She went on to play the Angel of Death in Bob Fosse’s brilliant, autobiographical All That Jazz in 1979. Her real breakout came with the 1982 biopic Frances, about the fiercely independent hence tragically doomed actress Frances Farmer — and if ever an actor resembled a character they played in the first place, this was it.

This led to her becoming the first performer in four decades to be nominated for two Academy Awards in the same year: Best Actress for Frances, and Best Supporting Actress for Tootsie. Ironically, she took on the light comedic role in the latter film as something of a palate-cleanser after the emotionally grueling experience of doing the former.

She lost Best Actress to Meryl Streep (Sophie’s Choice) but won for Tootsie.

Nowadays, she’s best known for being a regular in the Ryan Murphy omnibus series American Horror Story, mostly playing the villain, and it’s a role she excels at. Of course, she had practice in one of my all-time favorite roles of hers, as the Gothic queen Tamora in Julie Taymor’s amazing adaptation of Shakespeare’s Titus Andronicus, simply called Titus.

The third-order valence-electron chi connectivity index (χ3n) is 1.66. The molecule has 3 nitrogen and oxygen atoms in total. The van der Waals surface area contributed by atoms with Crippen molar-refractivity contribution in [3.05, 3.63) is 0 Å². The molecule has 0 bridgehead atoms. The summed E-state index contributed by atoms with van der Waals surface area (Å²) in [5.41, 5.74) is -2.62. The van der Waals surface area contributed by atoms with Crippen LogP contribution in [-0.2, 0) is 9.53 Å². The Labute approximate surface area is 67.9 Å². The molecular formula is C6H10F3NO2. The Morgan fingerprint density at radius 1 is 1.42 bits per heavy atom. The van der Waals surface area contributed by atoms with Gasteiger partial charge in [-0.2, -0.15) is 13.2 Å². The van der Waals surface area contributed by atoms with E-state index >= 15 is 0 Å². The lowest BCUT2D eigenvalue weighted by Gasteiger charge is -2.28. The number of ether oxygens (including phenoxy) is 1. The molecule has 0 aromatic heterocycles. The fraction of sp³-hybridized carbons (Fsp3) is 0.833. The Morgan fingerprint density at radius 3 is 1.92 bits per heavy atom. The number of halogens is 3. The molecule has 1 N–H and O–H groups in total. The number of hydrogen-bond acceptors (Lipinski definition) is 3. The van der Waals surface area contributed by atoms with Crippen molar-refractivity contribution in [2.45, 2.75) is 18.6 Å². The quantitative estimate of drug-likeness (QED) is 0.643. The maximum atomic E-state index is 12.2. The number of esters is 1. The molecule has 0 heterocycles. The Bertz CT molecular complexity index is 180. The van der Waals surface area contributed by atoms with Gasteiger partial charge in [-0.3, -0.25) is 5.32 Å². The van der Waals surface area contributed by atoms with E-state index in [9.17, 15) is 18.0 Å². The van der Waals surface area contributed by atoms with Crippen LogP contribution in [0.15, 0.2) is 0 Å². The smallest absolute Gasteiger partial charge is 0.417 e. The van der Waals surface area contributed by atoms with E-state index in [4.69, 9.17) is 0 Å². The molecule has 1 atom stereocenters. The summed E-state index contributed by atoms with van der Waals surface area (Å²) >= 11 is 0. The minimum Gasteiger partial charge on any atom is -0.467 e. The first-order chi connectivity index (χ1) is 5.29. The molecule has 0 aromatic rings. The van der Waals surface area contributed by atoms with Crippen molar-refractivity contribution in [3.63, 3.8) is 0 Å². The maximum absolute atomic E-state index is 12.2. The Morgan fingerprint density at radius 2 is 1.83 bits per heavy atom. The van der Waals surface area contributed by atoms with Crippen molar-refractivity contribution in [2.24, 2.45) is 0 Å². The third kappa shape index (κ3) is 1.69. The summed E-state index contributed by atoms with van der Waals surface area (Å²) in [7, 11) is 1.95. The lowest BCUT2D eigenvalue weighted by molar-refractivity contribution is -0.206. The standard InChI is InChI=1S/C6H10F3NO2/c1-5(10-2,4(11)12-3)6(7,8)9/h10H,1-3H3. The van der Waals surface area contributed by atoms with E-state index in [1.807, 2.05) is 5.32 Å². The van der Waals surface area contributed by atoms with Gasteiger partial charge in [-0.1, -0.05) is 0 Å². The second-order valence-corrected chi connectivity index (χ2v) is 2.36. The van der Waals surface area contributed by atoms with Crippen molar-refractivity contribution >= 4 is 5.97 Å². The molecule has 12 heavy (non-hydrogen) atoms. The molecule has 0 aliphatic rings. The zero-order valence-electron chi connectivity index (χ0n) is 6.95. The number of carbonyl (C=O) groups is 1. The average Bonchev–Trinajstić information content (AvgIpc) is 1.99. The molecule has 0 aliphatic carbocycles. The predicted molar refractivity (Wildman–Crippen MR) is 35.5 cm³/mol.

Of course, that film is yet another incredible Shakespeare adaptation, and well-worth checking out. Hard to believe it’s a bit over twenty years since it was released. Surprisingly, it was actually a Christmas movie in 1999.

Okay, maybe that’s appropriate since the story ends with a big family dinner. Or maybe not. But it’s no stranger than a normally joyous occasion like 420 inadvertently being connected to a not very joyous person.

Forty-nine years after they started it, let’s hope one thing. That the answer to the question, “Where are the Waldos?” is “Safely at home.” As I hope are all of you.